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Also posted on: The IM Blog
I recently attended Neo Technology’s European GraphConnect conference. This was surprising on several fronts. First of all, with respect to attendance – there were around 500 people there – next year they’ll need a bigger hall. Given how few people (relatively: maybe 500 gives the lie to this argument) know anything about graph databases yet – not to mention the dearth of other analysts – this was a surprisingly high turnout. The company also revealed that its London user group now has 2,000 members: also a surprise.
The conference consists of a three track programme: an industry track with presenters talking about the business motivation for choosing a graph database (which happens to be Neo4j), a community track dedicated to graph ecosystem partners (including graph visualisation, development frameworks and so on) and practitioner sessions that are more technical. If you want to learn about graph databases this is as good a place to come as any. In this article I will focus on the latest release of Neo4j, which was discussed at the conference, and I have already blogged about one of the users presenting at GraphConnect (see http://www.bloorresearch.com/analysis/new-thinking-on-spreadsheets/).
The most notable feature of Neo4j 2.2 is the introduction of a cost-based optimiser. According to the company this results in as much as two orders of magnitude performance improvements for appropriate queries. Unlike some of the other things mentioned in this article this does not surprise me: there is a good reason why the optimisers in all the leading relational databases are cost based. However, not all queries are affected by cost statistics (Neo estimates around 20%) or, at least, it is not clear what statistics are relevant in these cases. For the time being, Neo is therefore continuing to use its previous rules-based approach for these queries with the software deciding which approach is most appropriate. Over time it is likely that statistics will be applied more and more widely. In association with the new optimiser the company has also launched a visual query capability that allows you to view (and amend if you really want to) query plans. Previously this was all hidden away as a black box.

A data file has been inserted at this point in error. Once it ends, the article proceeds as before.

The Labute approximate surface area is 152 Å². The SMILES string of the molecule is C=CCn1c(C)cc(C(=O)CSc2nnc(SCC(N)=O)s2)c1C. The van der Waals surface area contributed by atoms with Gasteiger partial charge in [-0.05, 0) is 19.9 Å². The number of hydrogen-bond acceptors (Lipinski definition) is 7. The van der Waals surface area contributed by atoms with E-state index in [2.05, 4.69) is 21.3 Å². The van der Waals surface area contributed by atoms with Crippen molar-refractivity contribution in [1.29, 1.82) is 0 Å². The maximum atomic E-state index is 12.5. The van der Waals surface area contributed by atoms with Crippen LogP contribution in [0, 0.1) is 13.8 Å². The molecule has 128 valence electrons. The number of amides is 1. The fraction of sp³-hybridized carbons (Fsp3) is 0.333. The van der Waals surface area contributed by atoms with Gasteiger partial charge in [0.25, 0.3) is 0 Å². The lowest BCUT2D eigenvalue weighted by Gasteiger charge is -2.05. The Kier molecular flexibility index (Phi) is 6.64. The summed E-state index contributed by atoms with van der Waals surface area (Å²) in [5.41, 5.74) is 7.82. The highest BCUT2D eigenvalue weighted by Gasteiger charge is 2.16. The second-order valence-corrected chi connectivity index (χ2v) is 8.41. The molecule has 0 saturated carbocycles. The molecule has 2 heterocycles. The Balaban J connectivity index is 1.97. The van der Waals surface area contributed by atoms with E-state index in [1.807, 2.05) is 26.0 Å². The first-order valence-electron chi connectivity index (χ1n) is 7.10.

There are some other major performance and scaling improvements for bulk loading and for both read scaling and write scaling, with the former using an in-memory page cache and the latter a fast write buffer. In the latter case, the company has moved to what it calls a “unified commit” whereby both transaction and index data are held in a single log in the buffer and the graph and the index are then updated simultaneously at an appropriate time, rather than the two-phase approach (the graph and index being updated separately) which was formerly used and which could cause bottlenecks.
In many ways perhaps the most interesting thing about release 2.2 for non-graph aficionados is the Northwind example that now ships with the product. This will be familiar to just about every relational database user, as it is the standard set of trial data that ships with Microsoft SQL Server. Well, now it ships with Neo4j too and, since Neo4j is open source, you can download it and try it out. There are actually a couple of reasons why you might want to do this. The first is just to see how you can explore Northwind data in ways that would simply not be possible (or too slow) if you were using SQL Server. This was actually demonstrated live at the conference and it was impressive. The second reason for trying this out is to see how you can migrate from a relational environment to a graph environment. Or, at least, to Neo4j. It’s not as difficult as you might think.